Tuesday, 7 May 2013

Fourth Equity Bank CFO quits lender in 2 years

 Equity Bank CEO James Mwangi (centre) with Mr Samson Oduor (right), former chief financial officer, and Mr Julius Kipng’etich, the COO, at a past event. FILE
Equity Bank CEO James Mwangi (centre) with Mr Samson Oduor (right), former chief financial officer, and Mr Julius Kipng’etich, the COO, at a past event. FILE 

Posted  Sunday, April 28  2013 at  16:09
Equity Bank’s chief financial officer has quit the lender six months into the job, making him the fourth head of finance to be replaced since 2010.
The Business Daily has learnt that Samson Oduor left the bank last month after failing to agree on strategy with the bank’s chief executive, James Mwangi.
He quits office after being tapped from Ecobank Transnational where he served as the chief financial officer last October in the wake of a major shake-up of the bank’s management team.
The shake-up led to the appointment of Julius Kipng’etich from the Kenya Wildlife Service to the newly-created position of chief operating officer in changes meant to realign the bank towards the goal of a pan-African lender.
The exit of Mr Oduor makes the top finance job at Equity Bank the most volatile given the replacements that have happened in the position over the past three years.
“Mr Oduor no longer works with Equity. He had differences with the management,” said a source at the bank who spoke on condition of anonymity.
Efforts to get to Mr Mwangi on phone last Friday were not successful and he did not respond to text messages over the exit of the CFO.
Before Mr Oduor, the finance docket at Equity was handled by Paul Njaga (2012), Edwin Mucai (2011) and Allan Mwangi (2010). Though Equity has consistently recruited top-notch professionals in the past five years, it has not been as successful in retaining them.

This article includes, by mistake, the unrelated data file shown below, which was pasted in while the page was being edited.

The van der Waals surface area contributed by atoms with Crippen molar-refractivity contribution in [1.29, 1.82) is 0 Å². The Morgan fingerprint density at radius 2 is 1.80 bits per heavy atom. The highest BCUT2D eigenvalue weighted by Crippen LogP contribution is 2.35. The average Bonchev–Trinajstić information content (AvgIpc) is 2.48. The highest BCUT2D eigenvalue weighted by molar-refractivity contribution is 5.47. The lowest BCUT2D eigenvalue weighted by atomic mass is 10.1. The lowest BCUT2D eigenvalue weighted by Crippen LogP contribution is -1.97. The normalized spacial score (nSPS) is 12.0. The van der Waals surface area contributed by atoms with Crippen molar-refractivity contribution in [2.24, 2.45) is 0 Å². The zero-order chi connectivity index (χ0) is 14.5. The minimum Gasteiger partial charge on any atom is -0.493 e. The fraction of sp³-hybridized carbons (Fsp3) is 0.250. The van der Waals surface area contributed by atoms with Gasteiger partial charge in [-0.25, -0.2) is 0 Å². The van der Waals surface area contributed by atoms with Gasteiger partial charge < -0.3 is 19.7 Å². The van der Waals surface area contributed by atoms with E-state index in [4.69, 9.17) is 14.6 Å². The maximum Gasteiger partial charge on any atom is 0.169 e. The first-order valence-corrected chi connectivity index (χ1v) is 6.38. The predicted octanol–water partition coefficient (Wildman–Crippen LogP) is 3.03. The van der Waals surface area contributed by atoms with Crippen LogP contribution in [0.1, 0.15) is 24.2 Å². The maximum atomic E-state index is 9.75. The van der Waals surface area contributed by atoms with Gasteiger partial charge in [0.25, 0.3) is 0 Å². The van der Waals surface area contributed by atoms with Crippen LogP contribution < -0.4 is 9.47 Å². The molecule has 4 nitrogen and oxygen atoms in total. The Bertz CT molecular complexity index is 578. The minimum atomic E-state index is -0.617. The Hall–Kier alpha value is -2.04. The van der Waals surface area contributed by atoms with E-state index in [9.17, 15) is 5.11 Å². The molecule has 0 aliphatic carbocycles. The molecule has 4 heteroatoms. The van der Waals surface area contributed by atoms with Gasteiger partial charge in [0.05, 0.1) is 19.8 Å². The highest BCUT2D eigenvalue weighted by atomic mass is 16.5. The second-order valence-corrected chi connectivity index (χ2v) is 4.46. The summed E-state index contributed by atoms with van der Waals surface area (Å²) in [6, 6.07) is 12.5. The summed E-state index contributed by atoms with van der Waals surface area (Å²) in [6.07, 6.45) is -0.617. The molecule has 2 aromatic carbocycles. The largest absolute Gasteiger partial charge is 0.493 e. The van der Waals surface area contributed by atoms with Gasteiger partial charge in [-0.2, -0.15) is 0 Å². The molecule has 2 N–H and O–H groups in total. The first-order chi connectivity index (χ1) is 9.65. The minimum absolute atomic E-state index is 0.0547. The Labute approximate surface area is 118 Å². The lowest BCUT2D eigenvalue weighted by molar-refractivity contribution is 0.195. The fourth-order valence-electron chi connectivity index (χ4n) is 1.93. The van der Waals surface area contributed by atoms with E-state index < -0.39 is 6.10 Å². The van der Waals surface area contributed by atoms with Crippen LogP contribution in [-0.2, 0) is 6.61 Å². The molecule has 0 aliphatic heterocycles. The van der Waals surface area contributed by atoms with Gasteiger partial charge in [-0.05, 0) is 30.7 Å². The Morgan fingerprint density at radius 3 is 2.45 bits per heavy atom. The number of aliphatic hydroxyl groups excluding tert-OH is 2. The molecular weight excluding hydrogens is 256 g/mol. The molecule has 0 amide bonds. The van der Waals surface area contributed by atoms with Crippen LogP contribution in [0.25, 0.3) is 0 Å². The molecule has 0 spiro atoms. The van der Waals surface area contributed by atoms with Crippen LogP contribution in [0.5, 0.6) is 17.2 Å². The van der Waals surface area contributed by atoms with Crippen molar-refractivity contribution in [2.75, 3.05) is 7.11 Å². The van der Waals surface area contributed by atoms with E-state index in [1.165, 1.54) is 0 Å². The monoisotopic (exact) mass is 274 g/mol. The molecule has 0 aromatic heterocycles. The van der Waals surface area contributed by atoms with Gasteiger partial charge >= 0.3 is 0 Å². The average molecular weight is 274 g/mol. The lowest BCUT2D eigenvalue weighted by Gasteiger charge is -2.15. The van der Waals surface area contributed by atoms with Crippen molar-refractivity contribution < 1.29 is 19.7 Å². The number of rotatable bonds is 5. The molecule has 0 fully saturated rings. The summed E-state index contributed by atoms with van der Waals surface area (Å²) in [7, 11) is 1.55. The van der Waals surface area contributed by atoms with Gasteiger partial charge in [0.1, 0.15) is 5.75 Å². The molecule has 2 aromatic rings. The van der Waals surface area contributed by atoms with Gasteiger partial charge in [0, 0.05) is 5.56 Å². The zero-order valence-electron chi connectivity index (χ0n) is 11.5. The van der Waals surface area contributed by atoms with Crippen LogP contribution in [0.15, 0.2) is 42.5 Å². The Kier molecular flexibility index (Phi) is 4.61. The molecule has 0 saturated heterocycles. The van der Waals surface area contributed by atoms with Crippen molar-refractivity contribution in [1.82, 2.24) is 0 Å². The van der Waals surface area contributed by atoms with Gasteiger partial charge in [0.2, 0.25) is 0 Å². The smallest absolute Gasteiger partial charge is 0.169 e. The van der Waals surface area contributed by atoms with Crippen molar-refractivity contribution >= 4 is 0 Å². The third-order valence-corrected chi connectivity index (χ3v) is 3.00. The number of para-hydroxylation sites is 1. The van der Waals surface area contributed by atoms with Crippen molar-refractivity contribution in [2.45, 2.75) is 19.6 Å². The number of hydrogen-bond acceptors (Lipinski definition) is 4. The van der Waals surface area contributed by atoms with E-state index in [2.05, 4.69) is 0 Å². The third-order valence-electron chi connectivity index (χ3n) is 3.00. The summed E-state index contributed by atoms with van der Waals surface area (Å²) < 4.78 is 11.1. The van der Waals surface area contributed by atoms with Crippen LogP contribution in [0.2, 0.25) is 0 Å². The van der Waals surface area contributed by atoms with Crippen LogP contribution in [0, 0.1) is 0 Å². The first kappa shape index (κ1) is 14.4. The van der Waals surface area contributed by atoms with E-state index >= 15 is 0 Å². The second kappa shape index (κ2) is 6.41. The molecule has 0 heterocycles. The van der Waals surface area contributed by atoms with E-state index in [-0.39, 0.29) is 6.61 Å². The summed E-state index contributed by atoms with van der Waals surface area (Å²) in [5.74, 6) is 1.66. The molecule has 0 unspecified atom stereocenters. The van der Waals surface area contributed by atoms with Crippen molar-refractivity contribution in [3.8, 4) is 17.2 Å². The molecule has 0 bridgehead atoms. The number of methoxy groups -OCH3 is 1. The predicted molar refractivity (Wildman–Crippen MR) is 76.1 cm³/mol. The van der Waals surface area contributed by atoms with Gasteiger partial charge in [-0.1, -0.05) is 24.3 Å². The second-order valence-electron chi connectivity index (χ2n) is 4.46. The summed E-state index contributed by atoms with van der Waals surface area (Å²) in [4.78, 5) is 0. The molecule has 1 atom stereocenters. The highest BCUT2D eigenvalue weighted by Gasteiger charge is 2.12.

Mid last year, three senior executives that Equity had recruited from international institutions in 2011 quit in succession. The three were Mr Njaga, American Maurice Ewing (chief risk officer) and Daniel Odongo (head of corporate risk).
They joined the bank in the third quarter of 2011 from top notch global institutions such as the Bank of America, Standard Chartered and Microsoft. Their hiring was informed by Equity’s quest to deepen its presence in the corporate segment of the banking market.
Mr Oduor has also worked with East African Breweries Limited and Standard Chartered Bank in high ranking positions. Mr Mwangi earlier said the bank had grown and become more complex, making it imperative to have smart people to assist in its management. Mr Mwangi was appointed as chief executive in 2004 when the bank was still a building society.
He has presided over one of corporate Kenya’s most dramatic transformations that saw the building society turn into a full-fledged bank, list on the Nairobi Securities Exchange and break into the league of top lenders within seven years.
These successes have seen Mr Mwangi become the face of the bank with a personality that has sometimes overshadowed the institution, leading to frequent claims that Equity has no room for other stars to shine.
Mr Mwangi is also in the list of Equity’s top shareholders with a 4.88 per cent stake valued at Sh6 billion based on Friday’s share price of Sh32.50. The bank posted a 16.9 per cent rise in net profit to Sh12 billion in the year to December, making it the second most profitable bank in Kenya behind KCB.
Equity Bank is home to more than half of Kenya’s banked population that stands at more than 7.5 million deposit accounts.
The bank has been one of the most-sought-after counters at the NSE, having gained 40 per cent over the past six months and foreigners now own 46.63 per cent of the lender compared to 40.82 per cent in October 2011.
Since debut on the bourse on August 7, 2006, the share has appreciated by more than 900 per cent, taking into account splits and bonus stocks in what has made its owners, including employees, directors and founders, millionaires.

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